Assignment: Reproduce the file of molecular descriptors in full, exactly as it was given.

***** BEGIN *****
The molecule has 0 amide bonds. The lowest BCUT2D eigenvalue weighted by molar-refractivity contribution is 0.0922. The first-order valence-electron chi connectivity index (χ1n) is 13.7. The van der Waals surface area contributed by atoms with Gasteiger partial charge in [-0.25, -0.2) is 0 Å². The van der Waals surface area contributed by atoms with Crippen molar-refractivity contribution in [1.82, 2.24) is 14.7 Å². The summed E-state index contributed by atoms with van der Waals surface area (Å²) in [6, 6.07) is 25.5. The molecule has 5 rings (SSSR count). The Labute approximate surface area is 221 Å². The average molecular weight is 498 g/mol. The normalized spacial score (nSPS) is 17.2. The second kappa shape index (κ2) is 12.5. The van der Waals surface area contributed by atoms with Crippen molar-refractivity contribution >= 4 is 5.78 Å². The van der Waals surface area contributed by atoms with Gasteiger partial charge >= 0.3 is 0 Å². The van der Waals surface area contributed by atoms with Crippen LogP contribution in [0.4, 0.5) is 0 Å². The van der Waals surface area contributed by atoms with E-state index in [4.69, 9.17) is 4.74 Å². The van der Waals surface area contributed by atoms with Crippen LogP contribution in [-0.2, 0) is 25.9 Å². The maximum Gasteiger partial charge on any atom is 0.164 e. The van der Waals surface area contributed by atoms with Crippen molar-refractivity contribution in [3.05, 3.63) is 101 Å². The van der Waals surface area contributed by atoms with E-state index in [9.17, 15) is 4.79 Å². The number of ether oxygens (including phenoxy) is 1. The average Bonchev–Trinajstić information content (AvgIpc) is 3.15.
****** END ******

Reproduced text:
The molecule has 0 amide bonds. The lowest BCUT2D eigenvalue weighted by molar-refractivity contribution is 0.0922. The first-order valence-electron chi connectivity index (χ1n) is 13.7. The van der Waals surface area contributed by atoms with Gasteiger partial charge in [-0.25, -0.2) is 0 Å². The van der Waals surface area contributed by atoms with Crippen molar-refractivity contribution in [1.82, 2.24) is 14.7 Å². The summed E-state index contributed by atoms with van der Waals surface area (Å²) in [6, 6.07) is 25.5. The molecule has 5 rings (SSSR count). The Labute approximate surface area is 221 Å². The average molecular weight is 498 g/mol. The normalized spacial score (nSPS) is 17.2. The second kappa shape index (κ2) is 12.5. The van der Waals surface area contributed by atoms with Crippen molar-refractivity contribution >= 4 is 5.78 Å². The van der Waals surface area contributed by atoms with Gasteiger partial charge >= 0.3 is 0 Å². The van der Waals surface area contributed by atoms with Crippen LogP contribution in [0.4, 0.5) is 0 Å². The van der Waals surface area contributed by atoms with E-state index in [4.69, 9.17) is 4.74 Å². The van der Waals surface area contributed by atoms with Crippen LogP contribution in [-0.2, 0) is 25.9 Å². The maximum Gasteiger partial charge on any atom is 0.164 e. The van der Waals surface area contributed by atoms with Crippen molar-refractivity contribution in [3.05, 3.63) is 101 Å². The van der Waals surface area contributed by atoms with E-state index in [9.17, 15) is 4.79 Å². The number of ether oxygens (including phenoxy) is 1. The average Bonchev–Trinajstić information content (AvgIpc) is 3.15.